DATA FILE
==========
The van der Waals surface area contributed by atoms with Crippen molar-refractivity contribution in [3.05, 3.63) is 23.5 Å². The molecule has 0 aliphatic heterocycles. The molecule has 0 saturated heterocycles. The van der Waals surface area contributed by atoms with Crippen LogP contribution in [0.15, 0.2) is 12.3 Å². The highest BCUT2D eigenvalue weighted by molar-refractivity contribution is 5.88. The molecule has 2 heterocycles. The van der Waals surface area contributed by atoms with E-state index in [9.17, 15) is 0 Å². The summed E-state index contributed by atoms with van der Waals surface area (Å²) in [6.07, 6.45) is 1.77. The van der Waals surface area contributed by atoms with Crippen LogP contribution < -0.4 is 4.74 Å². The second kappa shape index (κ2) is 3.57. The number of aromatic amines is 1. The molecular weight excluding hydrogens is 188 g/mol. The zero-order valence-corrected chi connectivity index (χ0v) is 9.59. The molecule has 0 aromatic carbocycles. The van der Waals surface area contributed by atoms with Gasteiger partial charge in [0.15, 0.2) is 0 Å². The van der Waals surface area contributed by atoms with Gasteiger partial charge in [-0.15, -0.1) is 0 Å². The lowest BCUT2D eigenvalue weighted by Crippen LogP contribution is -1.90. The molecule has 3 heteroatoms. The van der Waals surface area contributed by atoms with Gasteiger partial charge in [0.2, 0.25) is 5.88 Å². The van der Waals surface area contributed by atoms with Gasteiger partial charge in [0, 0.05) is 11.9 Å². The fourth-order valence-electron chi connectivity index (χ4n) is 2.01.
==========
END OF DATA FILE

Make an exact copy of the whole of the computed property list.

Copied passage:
The van der Waals surface area contributed by atoms with Crippen molar-refractivity contribution in [3.05, 3.63) is 23.5 Å². The molecule has 0 aliphatic heterocycles. The molecule has 0 saturated heterocycles. The van der Waals surface area contributed by atoms with Crippen LogP contribution in [0.15, 0.2) is 12.3 Å². The highest BCUT2D eigenvalue weighted by molar-refractivity contribution is 5.88. The molecule has 2 heterocycles. The van der Waals surface area contributed by atoms with E-state index in [9.17, 15) is 0 Å². The summed E-state index contributed by atoms with van der Waals surface area (Å²) in [6.07, 6.45) is 1.77. The van der Waals surface area contributed by atoms with Crippen LogP contribution < -0.4 is 4.74 Å². The second kappa shape index (κ2) is 3.57. The number of aromatic amines is 1. The molecular weight excluding hydrogens is 188 g/mol. The zero-order valence-corrected chi connectivity index (χ0v) is 9.59. The molecule has 0 aromatic carbocycles. The van der Waals surface area contributed by atoms with Gasteiger partial charge in [0.15, 0.2) is 0 Å². The van der Waals surface area contributed by atoms with Gasteiger partial charge in [-0.15, -0.1) is 0 Å². The lowest BCUT2D eigenvalue weighted by Crippen LogP contribution is -1.90. The molecule has 3 heteroatoms. The van der Waals surface area contributed by atoms with Gasteiger partial charge in [0.2, 0.25) is 5.88 Å². The van der Waals surface area contributed by atoms with Gasteiger partial charge in [0, 0.05) is 11.9 Å². The fourth-order valence-electron chi connectivity index (χ4n) is 2.01.